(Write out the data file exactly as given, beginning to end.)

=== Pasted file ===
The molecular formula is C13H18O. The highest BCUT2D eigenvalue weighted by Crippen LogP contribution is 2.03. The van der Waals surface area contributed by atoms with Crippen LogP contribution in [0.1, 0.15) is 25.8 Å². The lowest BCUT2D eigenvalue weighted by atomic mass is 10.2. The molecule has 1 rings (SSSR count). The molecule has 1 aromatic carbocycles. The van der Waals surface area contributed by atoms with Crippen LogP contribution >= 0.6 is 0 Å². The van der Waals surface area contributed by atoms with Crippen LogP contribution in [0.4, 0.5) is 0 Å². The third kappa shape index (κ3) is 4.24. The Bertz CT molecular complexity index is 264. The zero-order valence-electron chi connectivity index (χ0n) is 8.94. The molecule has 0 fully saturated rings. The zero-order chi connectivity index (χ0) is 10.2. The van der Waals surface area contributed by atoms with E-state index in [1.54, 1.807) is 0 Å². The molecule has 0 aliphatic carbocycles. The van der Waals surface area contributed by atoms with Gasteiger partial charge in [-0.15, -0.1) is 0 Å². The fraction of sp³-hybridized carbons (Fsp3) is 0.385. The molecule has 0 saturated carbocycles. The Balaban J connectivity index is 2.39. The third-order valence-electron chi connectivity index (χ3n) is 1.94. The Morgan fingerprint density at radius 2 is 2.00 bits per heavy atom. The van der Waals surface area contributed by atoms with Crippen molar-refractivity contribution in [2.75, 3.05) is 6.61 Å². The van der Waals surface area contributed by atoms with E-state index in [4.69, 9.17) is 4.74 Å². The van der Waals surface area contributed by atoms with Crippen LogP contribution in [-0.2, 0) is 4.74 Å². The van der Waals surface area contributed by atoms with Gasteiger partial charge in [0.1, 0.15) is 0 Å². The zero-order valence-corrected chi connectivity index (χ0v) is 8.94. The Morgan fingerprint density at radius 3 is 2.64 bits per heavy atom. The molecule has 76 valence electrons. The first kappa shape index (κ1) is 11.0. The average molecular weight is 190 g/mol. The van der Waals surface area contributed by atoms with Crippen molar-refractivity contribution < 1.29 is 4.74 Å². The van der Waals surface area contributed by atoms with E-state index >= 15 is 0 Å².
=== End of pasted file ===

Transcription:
The molecular formula is C13H18O. The highest BCUT2D eigenvalue weighted by Crippen LogP contribution is 2.03. The van der Waals surface area contributed by atoms with Crippen LogP contribution in [0.1, 0.15) is 25.8 Å². The lowest BCUT2D eigenvalue weighted by atomic mass is 10.2. The molecule has 1 rings (SSSR count). The molecule has 1 aromatic carbocycles. The van der Waals surface area contributed by atoms with Crippen LogP contribution >= 0.6 is 0 Å². The van der Waals surface area contributed by atoms with Crippen LogP contribution in [0.4, 0.5) is 0 Å². The third kappa shape index (κ3) is 4.24. The Bertz CT molecular complexity index is 264. The zero-order valence-electron chi connectivity index (χ0n) is 8.94. The molecule has 0 fully saturated rings. The zero-order chi connectivity index (χ0) is 10.2. The van der Waals surface area contributed by atoms with E-state index in [1.54, 1.807) is 0 Å². The molecule has 0 aliphatic carbocycles. The van der Waals surface area contributed by atoms with Gasteiger partial charge in [-0.15, -0.1) is 0 Å². The fraction of sp³-hybridized carbons (Fsp3) is 0.385. The molecule has 0 saturated carbocycles. The Balaban J connectivity index is 2.39. The third-order valence-electron chi connectivity index (χ3n) is 1.94. The Morgan fingerprint density at radius 2 is 2.00 bits per heavy atom. The van der Waals surface area contributed by atoms with Crippen molar-refractivity contribution in [2.75, 3.05) is 6.61 Å². The van der Waals surface area contributed by atoms with E-state index in [4.69, 9.17) is 4.74 Å². The van der Waals surface area contributed by atoms with Crippen LogP contribution in [-0.2, 0) is 4.74 Å². The van der Waals surface area contributed by atoms with Gasteiger partial charge in [0.1, 0.15) is 0 Å². The zero-order valence-corrected chi connectivity index (χ0v) is 8.94. The Morgan fingerprint density at radius 3 is 2.64 bits per heavy atom. The molecule has 76 valence electrons. The first kappa shape index (κ1) is 11.0. The average molecular weight is 190 g/mol. The van der Waals surface area contributed by atoms with Crippen molar-refractivity contribution < 1.29 is 4.74 Å². The van der Waals surface area contributed by atoms with E-state index >= 15 is 0 Å².